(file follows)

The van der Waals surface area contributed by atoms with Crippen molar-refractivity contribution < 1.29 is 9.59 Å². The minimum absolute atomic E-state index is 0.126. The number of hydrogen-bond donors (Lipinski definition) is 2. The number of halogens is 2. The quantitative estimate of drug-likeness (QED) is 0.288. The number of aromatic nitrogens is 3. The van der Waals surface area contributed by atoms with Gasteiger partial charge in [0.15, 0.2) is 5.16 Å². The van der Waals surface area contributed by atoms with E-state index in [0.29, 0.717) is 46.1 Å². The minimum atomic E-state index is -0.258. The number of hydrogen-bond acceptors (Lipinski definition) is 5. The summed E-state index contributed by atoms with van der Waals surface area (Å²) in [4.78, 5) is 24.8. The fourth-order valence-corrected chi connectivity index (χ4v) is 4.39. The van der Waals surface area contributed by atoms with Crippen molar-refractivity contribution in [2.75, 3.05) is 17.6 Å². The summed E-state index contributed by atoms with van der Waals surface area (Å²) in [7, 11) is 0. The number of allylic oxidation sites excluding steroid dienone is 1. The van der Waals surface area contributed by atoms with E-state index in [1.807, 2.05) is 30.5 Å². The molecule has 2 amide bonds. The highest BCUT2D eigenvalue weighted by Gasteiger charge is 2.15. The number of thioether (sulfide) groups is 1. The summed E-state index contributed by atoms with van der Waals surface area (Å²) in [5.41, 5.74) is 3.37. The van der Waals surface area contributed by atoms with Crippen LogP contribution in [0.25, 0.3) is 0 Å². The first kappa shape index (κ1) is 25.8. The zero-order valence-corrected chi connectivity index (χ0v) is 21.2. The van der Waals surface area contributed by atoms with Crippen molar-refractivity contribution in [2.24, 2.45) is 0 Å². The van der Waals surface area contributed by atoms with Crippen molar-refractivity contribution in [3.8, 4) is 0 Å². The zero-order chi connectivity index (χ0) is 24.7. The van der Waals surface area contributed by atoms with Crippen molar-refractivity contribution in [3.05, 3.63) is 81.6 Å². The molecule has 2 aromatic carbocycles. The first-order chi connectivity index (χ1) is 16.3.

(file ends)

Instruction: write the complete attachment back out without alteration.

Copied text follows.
The van der Waals surface area contributed by atoms with Crippen molar-refractivity contribution < 1.29 is 9.59 Å². The minimum absolute atomic E-state index is 0.126. The number of hydrogen-bond donors (Lipinski definition) is 2. The number of halogens is 2. The quantitative estimate of drug-likeness (QED) is 0.288. The number of aromatic nitrogens is 3. The van der Waals surface area contributed by atoms with Gasteiger partial charge in [0.15, 0.2) is 5.16 Å². The van der Waals surface area contributed by atoms with E-state index in [0.29, 0.717) is 46.1 Å². The minimum atomic E-state index is -0.258. The number of hydrogen-bond acceptors (Lipinski definition) is 5. The summed E-state index contributed by atoms with van der Waals surface area (Å²) in [4.78, 5) is 24.8. The fourth-order valence-corrected chi connectivity index (χ4v) is 4.39. The van der Waals surface area contributed by atoms with Crippen molar-refractivity contribution in [2.75, 3.05) is 17.6 Å². The summed E-state index contributed by atoms with van der Waals surface area (Å²) in [7, 11) is 0. The number of allylic oxidation sites excluding steroid dienone is 1. The van der Waals surface area contributed by atoms with E-state index in [1.807, 2.05) is 30.5 Å². The molecule has 2 amide bonds. The highest BCUT2D eigenvalue weighted by Gasteiger charge is 2.15. The number of thioether (sulfide) groups is 1. The summed E-state index contributed by atoms with van der Waals surface area (Å²) in [5.41, 5.74) is 3.37. The van der Waals surface area contributed by atoms with Crippen LogP contribution in [0.25, 0.3) is 0 Å². The first kappa shape index (κ1) is 25.8. The zero-order valence-corrected chi connectivity index (χ0v) is 21.2. The van der Waals surface area contributed by atoms with Crippen molar-refractivity contribution in [2.24, 2.45) is 0 Å². The van der Waals surface area contributed by atoms with Crippen molar-refractivity contribution in [3.8, 4) is 0 Å². The zero-order chi connectivity index (χ0) is 24.7. The van der Waals surface area contributed by atoms with Crippen molar-refractivity contribution in [3.05, 3.63) is 81.6 Å². The molecule has 2 aromatic carbocycles. The first-order chi connectivity index (χ1) is 16.3.